31 December 2020: Brexit a done deal

Brexit a done deal

31st December: Highlights

  • Johnson delivers
  • Hopes of further stimulus hamper dollar
  • Vaccine rollout key to recovery

UK’s departs the EU with a whimper not a bang

At 11pm tonight, the UK will sever all ties with the EU after 47 years in which it has never sat comfortably at Brussel’s table.

The Coronavirus Pandemic has robbed the nation of a night of celebration or disappointment depending on your point of view, and the next few weeks are likely to be chaotic for those wishing to continue to do business in or with the EU.

The pound has also greeted the news in a muted fashion. There is clearly still time for the markets to push the pound far higher as fears over a no-deal departure disappear, but the country faces a far more serious short-term problem.

Another large swathe of the population was placed in tier four, as the new strain of Covid-19 sweeps the country. Only one region, the Scilly Isles, 37 miles off the mainland remains in tier one, while another 22 million people will spend the first days and weeks of 2021 under the strictest form of restrictions.

Boris Johnson, taking questions at last evening’s press conference was asked about his feelings as the Oxford/AstraZeneca vaccine was approved for use yet the country is facing more severe restrictions, while he has fulfilled a personal goal of gaining a Brexit deal that few thought possible.

He chose to focus on the Pandemic saying the vaccine was a tribute to UK science and engineering, but he faces the future with grim determination.

The pound traded marginally higher as market liquidity wound down for the end of the year. It traded between 1.3492 and1.3624, closing at 1.3617.

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Yellen to shake up dollar bears

The dollar index is in the grip of bearish sentiment driven by hopes that Congress will approve further support for those affected by the Coronavirus Pandemic and that will in turn provide a boost to risk appetite.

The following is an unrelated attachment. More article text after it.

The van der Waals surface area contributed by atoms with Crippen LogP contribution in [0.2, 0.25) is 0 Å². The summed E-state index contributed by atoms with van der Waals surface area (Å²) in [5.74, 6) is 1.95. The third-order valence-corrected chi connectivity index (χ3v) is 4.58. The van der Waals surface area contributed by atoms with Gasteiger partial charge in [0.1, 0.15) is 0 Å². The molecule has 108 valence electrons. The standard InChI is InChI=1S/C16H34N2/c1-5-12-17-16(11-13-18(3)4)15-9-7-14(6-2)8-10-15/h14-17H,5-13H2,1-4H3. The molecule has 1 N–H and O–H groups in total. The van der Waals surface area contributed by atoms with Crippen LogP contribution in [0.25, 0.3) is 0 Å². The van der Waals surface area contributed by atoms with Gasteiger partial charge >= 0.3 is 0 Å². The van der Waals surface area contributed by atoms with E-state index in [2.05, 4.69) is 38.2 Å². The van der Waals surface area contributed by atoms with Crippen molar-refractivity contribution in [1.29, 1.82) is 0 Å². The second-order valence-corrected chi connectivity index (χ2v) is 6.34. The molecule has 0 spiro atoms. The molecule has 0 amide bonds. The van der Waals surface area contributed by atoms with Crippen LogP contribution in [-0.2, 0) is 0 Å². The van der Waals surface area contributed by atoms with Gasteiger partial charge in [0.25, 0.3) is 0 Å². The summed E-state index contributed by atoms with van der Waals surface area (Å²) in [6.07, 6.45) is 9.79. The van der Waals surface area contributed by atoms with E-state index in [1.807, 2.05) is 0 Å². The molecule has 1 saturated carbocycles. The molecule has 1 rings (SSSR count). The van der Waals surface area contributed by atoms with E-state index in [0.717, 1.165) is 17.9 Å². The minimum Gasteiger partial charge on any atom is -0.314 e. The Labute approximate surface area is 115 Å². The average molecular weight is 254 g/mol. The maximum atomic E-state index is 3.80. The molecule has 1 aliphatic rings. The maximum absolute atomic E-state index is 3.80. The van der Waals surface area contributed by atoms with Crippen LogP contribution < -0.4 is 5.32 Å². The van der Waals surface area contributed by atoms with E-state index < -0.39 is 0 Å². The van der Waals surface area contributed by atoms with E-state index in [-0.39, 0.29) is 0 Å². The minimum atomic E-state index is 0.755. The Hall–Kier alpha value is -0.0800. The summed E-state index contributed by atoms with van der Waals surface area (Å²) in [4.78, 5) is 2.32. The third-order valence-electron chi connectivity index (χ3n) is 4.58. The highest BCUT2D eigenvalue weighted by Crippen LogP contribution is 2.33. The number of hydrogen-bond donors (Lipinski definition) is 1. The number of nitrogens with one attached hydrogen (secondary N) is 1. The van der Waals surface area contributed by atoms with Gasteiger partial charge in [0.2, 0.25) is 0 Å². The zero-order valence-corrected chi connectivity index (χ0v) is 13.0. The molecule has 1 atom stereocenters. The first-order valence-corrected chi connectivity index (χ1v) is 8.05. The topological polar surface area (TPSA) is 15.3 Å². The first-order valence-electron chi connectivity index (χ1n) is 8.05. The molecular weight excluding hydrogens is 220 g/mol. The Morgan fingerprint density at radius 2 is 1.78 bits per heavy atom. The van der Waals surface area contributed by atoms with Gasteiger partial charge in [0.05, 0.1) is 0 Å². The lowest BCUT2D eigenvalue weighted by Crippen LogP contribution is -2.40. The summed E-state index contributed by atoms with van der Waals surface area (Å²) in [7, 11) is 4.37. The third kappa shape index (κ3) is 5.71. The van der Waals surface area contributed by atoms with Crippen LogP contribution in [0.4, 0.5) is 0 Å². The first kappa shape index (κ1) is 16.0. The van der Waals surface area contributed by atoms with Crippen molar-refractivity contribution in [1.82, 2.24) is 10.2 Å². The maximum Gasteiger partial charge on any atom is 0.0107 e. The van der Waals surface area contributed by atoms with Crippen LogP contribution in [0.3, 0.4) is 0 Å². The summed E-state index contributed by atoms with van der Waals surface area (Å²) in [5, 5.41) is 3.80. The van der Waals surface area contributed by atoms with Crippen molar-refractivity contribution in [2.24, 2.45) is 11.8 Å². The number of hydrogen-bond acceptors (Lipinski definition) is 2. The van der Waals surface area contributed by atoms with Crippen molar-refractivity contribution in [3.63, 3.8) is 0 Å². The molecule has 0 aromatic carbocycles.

It has without doubt been an odd year for the U.S., highlighted by the bizarre events around the election. As has now been proven, the result was far more decisive than was interpreted by the data on election day itself and it was the decision to count postal votes last instead of first that caused drama in several States.

The Federal Reserve will emerge from 2020 in a strong position, headed by a pragmatic Chairman who appears to decry political points scoring in favour of getting the job done.

Recognizing the effect of the Pandemic on the economy early, the FOMC cut interest rates twice between meetings to add support while its bond buying programme both added stimulus and drew support from former Chairman Ben Bernanke.

The economy remains on a knife edge with employment data providing a useful barometer. It first swung strongly towards the recovery, then seemed to swing back as firms became more nervous while lately jobless claims appear to be plateauing.

This is something the new Administration is going to need to concentrate upon although Fed predictions point towards a 5% unemployment rate by the end of 2021.

Yesterday, the dollar index fell again, reaching a low of 89.56, closing at 89.60.

Von der Leyen floundering without help

The changing of the guard at the top of the EU tree has done very little for the bureaucratic mess that Brussels finds itself in.

Both Christine Lagarde at the ECB and Ursula von der Leyen at the EU Commission have found that it can be both tough and lonely at the top, but they have each come to terms with the job at hand. Both starting their terms in the midst of a crisis, neither has had time to stamp their authority on their respective roles and have had to make do with what they inherited.

In Lagarde’s case that was a well-run but slow to react Central Bank, chaired by a man who had earned the right to be especially well regarded immediately following the financial crisis.

Von der Leyen was less fortunate. She inherited something of a bureaucratic morass which had been a significant reason for the yes vote at the UK’s Brexit referendum.

It seemed that von der Leyen’s predecessor Jean-Claude Juncker believed in an approach to governing the EU by consensus and thus saw his hands tied on several occasions.

The European Union came close to devastation during the first wave of Covid-19 and appeared to adopt every man for himself tactics as borders were closed. This did little to stem the wave of transmission and it seemed to start to die down almost of its own volition.

The second wave has drawn a far more dramatic and immediate response although it has been far from consolidated.

It is clear that the arrival of a vaccine is likely to be a game-changer, but even after the worst of the Pandemic is over, the EU Commission will still face a familiar set of problems.

Yesterday, the euro rose again on the back of a falling dollar index. It reached a high of 1.2310, closing at 1.2291.

Have a great day!
About Alan Hill

Alan has been involved in the FX market for more than 25 years and brings a wealth of experience to his content. His knowledge has been gained while trading through some of the most volatile periods of recent history. His commentary relies on an understanding of past events and how they will affect future market performance.”